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International Journal of Korean History > Volume 1(1); 2000 > Article
International Journal of Korean History 2000;1(1): 63-90.
National Memory and Identity of the Working Class in Korea (1910~1950)
Moo-yong Kim
Lecturer, Duksung Women's University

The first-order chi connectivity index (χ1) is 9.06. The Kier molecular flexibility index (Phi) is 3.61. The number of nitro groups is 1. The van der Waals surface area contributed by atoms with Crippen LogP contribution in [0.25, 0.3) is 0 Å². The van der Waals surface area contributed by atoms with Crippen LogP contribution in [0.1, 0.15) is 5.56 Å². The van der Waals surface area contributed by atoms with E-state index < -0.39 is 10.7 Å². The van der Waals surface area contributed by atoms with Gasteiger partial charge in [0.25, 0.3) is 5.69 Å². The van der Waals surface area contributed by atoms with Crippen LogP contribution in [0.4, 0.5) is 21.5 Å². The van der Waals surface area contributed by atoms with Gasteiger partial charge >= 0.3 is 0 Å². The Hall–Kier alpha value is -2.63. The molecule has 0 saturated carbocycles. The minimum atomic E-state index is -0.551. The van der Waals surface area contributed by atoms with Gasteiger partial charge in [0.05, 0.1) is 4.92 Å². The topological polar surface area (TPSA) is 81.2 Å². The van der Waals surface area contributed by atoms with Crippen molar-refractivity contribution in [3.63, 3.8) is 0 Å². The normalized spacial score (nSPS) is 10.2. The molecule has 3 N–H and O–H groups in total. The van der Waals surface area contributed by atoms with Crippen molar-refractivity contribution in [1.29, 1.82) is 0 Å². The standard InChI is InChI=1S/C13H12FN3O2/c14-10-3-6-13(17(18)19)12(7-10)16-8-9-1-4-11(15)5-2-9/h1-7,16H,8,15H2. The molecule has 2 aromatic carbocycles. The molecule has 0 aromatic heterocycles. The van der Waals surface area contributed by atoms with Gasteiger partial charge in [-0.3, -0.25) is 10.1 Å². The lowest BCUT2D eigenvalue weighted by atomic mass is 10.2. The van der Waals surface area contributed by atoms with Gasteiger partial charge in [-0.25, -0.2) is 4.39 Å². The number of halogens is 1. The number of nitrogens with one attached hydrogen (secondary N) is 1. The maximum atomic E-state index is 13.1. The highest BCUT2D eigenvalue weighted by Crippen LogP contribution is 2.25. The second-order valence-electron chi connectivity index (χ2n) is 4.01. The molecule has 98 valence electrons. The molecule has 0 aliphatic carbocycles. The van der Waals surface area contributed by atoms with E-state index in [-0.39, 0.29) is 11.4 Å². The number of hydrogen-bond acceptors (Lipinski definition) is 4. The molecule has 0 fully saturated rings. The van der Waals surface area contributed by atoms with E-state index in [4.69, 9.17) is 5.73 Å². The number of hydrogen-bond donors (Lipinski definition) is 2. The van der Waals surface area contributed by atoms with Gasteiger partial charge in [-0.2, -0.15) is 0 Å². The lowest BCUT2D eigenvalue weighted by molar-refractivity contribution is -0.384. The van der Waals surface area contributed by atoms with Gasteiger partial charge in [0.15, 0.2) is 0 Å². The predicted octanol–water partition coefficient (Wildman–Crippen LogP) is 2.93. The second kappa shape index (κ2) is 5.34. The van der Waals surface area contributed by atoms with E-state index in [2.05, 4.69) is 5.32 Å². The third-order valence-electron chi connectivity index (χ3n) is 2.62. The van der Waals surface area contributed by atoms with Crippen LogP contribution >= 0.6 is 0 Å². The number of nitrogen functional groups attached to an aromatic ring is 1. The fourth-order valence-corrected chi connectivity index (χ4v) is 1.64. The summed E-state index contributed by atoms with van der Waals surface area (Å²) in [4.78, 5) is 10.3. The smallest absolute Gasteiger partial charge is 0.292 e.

The Korean working class founded their construction of national memory and identity upon their resistance to Japanese domination. The origins of working class identity could be traced back to Korean perceptions of Japanese as lithe other" based on differences in tradition, culture and consciousness. During the colonial period however, workers continued to identify with nation over class as demonstrated by their widespread participation in national events such as the funeral of King Sunjong. This was also part of a process of reconstructing national memory. Although in the colonial period, the working class claimed a memory of resistance under modernity, they simultaneously constructed a memory of compliance through their voluntary labor and obedience to factory discipline. Modem memory changed rapidly once the working class were incorporated into a fascist war mobilization program. However, in spite of workers' strong resistance to colonial domination, they also developed a culture of submission founded on fear and terror. This duality interfered with the development of national memory and transformed national identity into one characterized by passive and tacit forms of working class resistance. Following the surrender of Japan in 1945, memory was reconstructed around a "community of liberation" as workers focused on state building in their quest for independence, power, and escape from the humiliations of colonial rule. Memory was thus readjusted in order to tie memory to the period of liberation and eliminate negative memories of the past. However, the South Korean government, established in 1948, split this "community of liberation," executing and exercising various forms of physical violence and social discrimination against those dissidents who refused to accept the Rhee regime. The working class, coerced by ruling forces into forgetting existing memories and accepting an "official" memory, was thus forced to construct new national memory in response to national division. This was not only a part of the national formation process but also indicated an involuntary shift in the labor movement away from the left. It was this coercive process that erased working class memory and convinced them into complacency. Under such pressures, national memory of the working class could not resist change. The general workforce was forced into submitting to the Rhee regime this submission was ultimately represented in national memory as a culture of compliance, reflecting working class experiences under national division, anti-communism and dictatorship. Korean working class identity was thus gradually transformed by forced silence and submission and expressed as a new memory of defeat and frustration.
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